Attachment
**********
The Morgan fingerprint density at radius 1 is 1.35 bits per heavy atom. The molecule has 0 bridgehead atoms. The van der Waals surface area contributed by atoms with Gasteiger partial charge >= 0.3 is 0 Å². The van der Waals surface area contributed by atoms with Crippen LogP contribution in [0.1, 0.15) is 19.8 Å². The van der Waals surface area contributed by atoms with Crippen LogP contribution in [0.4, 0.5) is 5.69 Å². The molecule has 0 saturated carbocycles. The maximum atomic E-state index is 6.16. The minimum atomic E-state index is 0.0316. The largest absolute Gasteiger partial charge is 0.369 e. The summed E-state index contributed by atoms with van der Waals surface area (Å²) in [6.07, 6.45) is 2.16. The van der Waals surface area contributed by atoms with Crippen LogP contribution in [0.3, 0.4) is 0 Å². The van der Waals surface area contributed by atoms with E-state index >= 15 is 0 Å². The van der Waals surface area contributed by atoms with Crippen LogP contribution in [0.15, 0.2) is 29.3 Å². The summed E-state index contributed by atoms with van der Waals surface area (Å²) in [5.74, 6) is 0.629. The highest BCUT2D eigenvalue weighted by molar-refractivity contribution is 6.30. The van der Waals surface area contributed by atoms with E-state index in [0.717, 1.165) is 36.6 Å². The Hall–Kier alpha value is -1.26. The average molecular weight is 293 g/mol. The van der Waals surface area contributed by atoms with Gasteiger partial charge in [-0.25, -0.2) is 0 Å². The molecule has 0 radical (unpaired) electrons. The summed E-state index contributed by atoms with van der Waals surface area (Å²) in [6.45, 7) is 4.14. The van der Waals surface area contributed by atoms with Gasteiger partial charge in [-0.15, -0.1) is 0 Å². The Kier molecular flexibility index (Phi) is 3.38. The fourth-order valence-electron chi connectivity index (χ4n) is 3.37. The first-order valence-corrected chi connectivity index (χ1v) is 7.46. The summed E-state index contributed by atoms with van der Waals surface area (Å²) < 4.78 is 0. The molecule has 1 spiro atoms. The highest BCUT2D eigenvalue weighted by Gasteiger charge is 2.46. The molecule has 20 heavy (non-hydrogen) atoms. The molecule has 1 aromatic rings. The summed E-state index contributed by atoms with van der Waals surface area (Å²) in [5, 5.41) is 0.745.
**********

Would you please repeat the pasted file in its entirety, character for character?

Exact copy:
The Morgan fingerprint density at radius 1 is 1.35 bits per heavy atom. The molecule has 0 bridgehead atoms. The van der Waals surface area contributed by atoms with Gasteiger partial charge >= 0.3 is 0 Å². The van der Waals surface area contributed by atoms with Crippen LogP contribution in [0.1, 0.15) is 19.8 Å². The van der Waals surface area contributed by atoms with Crippen LogP contribution in [0.4, 0.5) is 5.69 Å². The molecule has 0 saturated carbocycles. The maximum atomic E-state index is 6.16. The minimum atomic E-state index is 0.0316. The largest absolute Gasteiger partial charge is 0.369 e. The summed E-state index contributed by atoms with van der Waals surface area (Å²) in [6.07, 6.45) is 2.16. The van der Waals surface area contributed by atoms with Crippen LogP contribution in [0.3, 0.4) is 0 Å². The van der Waals surface area contributed by atoms with E-state index >= 15 is 0 Å². The van der Waals surface area contributed by atoms with Crippen LogP contribution in [0.15, 0.2) is 29.3 Å². The summed E-state index contributed by atoms with van der Waals surface area (Å²) in [5.74, 6) is 0.629. The highest BCUT2D eigenvalue weighted by molar-refractivity contribution is 6.30. The van der Waals surface area contributed by atoms with E-state index in [0.717, 1.165) is 36.6 Å². The Hall–Kier alpha value is -1.26. The average molecular weight is 293 g/mol. The van der Waals surface area contributed by atoms with Gasteiger partial charge in [-0.25, -0.2) is 0 Å². The molecule has 0 radical (unpaired) electrons. The summed E-state index contributed by atoms with van der Waals surface area (Å²) in [6.45, 7) is 4.14. The van der Waals surface area contributed by atoms with Gasteiger partial charge in [-0.15, -0.1) is 0 Å². The Kier molecular flexibility index (Phi) is 3.38. The fourth-order valence-electron chi connectivity index (χ4n) is 3.37. The first-order valence-corrected chi connectivity index (χ1v) is 7.46. The summed E-state index contributed by atoms with van der Waals surface area (Å²) < 4.78 is 0. The molecule has 1 spiro atoms. The highest BCUT2D eigenvalue weighted by Gasteiger charge is 2.46. The molecule has 20 heavy (non-hydrogen) atoms. The molecule has 1 aromatic rings. The summed E-state index contributed by atoms with van der Waals surface area (Å²) in [5, 5.41) is 0.745.